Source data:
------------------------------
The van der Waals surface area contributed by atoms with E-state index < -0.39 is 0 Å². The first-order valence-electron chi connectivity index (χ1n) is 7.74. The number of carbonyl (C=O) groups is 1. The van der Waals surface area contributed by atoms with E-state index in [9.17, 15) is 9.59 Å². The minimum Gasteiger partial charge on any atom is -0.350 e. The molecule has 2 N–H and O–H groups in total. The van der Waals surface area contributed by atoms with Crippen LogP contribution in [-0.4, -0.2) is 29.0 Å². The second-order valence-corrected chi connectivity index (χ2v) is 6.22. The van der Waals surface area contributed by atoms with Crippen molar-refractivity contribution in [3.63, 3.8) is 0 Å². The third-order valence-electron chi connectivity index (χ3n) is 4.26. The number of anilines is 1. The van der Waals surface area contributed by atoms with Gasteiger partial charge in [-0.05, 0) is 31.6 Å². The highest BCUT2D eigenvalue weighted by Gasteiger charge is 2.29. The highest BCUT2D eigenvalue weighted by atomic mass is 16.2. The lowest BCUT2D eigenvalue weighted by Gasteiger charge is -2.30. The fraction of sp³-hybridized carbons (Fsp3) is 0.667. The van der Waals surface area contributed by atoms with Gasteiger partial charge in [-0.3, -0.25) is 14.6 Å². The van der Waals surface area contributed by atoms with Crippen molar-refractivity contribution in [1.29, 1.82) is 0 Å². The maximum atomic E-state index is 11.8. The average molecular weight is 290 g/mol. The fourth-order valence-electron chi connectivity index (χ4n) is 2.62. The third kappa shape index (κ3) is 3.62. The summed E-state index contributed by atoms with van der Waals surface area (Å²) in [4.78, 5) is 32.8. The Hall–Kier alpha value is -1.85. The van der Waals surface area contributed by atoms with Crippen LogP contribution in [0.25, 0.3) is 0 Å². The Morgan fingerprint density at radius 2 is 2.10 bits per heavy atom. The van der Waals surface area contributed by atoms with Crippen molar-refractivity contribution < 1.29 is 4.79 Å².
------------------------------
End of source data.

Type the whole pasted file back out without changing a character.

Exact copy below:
The van der Waals surface area contributed by atoms with E-state index < -0.39 is 0 Å². The first-order valence-electron chi connectivity index (χ1n) is 7.74. The number of carbonyl (C=O) groups is 1. The van der Waals surface area contributed by atoms with E-state index in [9.17, 15) is 9.59 Å². The minimum Gasteiger partial charge on any atom is -0.350 e. The molecule has 2 N–H and O–H groups in total. The van der Waals surface area contributed by atoms with Crippen LogP contribution in [-0.4, -0.2) is 29.0 Å². The second-order valence-corrected chi connectivity index (χ2v) is 6.22. The van der Waals surface area contributed by atoms with Crippen molar-refractivity contribution in [3.63, 3.8) is 0 Å². The third-order valence-electron chi connectivity index (χ3n) is 4.26. The number of anilines is 1. The van der Waals surface area contributed by atoms with Gasteiger partial charge in [-0.05, 0) is 31.6 Å². The highest BCUT2D eigenvalue weighted by Gasteiger charge is 2.29. The highest BCUT2D eigenvalue weighted by atomic mass is 16.2. The lowest BCUT2D eigenvalue weighted by Gasteiger charge is -2.30. The fraction of sp³-hybridized carbons (Fsp3) is 0.667. The van der Waals surface area contributed by atoms with Gasteiger partial charge in [-0.3, -0.25) is 14.6 Å². The van der Waals surface area contributed by atoms with Crippen molar-refractivity contribution in [1.29, 1.82) is 0 Å². The maximum atomic E-state index is 11.8. The average molecular weight is 290 g/mol. The fourth-order valence-electron chi connectivity index (χ4n) is 2.62. The third kappa shape index (κ3) is 3.62. The summed E-state index contributed by atoms with van der Waals surface area (Å²) in [4.78, 5) is 32.8. The Hall–Kier alpha value is -1.85. The van der Waals surface area contributed by atoms with Crippen LogP contribution in [0.25, 0.3) is 0 Å². The Morgan fingerprint density at radius 2 is 2.10 bits per heavy atom. The van der Waals surface area contributed by atoms with Crippen molar-refractivity contribution < 1.29 is 4.79 Å².